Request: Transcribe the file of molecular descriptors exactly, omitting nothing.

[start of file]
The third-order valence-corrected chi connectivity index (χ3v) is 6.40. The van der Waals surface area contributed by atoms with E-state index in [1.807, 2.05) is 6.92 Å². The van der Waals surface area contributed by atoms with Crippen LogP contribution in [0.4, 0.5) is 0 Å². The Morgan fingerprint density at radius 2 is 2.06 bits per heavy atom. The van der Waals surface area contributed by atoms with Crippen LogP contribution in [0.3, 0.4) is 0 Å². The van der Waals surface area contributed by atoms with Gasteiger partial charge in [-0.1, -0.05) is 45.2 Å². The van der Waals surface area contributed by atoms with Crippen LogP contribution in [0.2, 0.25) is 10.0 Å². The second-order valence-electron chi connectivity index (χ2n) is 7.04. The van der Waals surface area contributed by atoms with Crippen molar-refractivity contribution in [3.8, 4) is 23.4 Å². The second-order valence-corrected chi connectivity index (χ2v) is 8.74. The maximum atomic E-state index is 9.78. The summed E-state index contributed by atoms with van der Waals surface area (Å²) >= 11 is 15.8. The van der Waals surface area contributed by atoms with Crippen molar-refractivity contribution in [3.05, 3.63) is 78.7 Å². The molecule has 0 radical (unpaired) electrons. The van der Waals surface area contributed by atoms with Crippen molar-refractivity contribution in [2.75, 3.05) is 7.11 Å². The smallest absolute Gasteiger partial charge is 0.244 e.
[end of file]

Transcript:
The third-order valence-corrected chi connectivity index (χ3v) is 6.40. The van der Waals surface area contributed by atoms with E-state index in [1.807, 2.05) is 6.92 Å². The van der Waals surface area contributed by atoms with Crippen LogP contribution in [0.4, 0.5) is 0 Å². The Morgan fingerprint density at radius 2 is 2.06 bits per heavy atom. The van der Waals surface area contributed by atoms with Crippen LogP contribution in [0.3, 0.4) is 0 Å². The van der Waals surface area contributed by atoms with Gasteiger partial charge in [-0.1, -0.05) is 45.2 Å². The van der Waals surface area contributed by atoms with Crippen LogP contribution in [0.2, 0.25) is 10.0 Å². The second-order valence-electron chi connectivity index (χ2n) is 7.04. The van der Waals surface area contributed by atoms with Crippen molar-refractivity contribution in [3.8, 4) is 23.4 Å². The second-order valence-corrected chi connectivity index (χ2v) is 8.74. The maximum atomic E-state index is 9.78. The summed E-state index contributed by atoms with van der Waals surface area (Å²) >= 11 is 15.8. The van der Waals surface area contributed by atoms with Crippen molar-refractivity contribution in [3.05, 3.63) is 78.7 Å². The molecule has 0 radical (unpaired) electrons. The van der Waals surface area contributed by atoms with Crippen molar-refractivity contribution in [2.75, 3.05) is 7.11 Å². The smallest absolute Gasteiger partial charge is 0.244 e.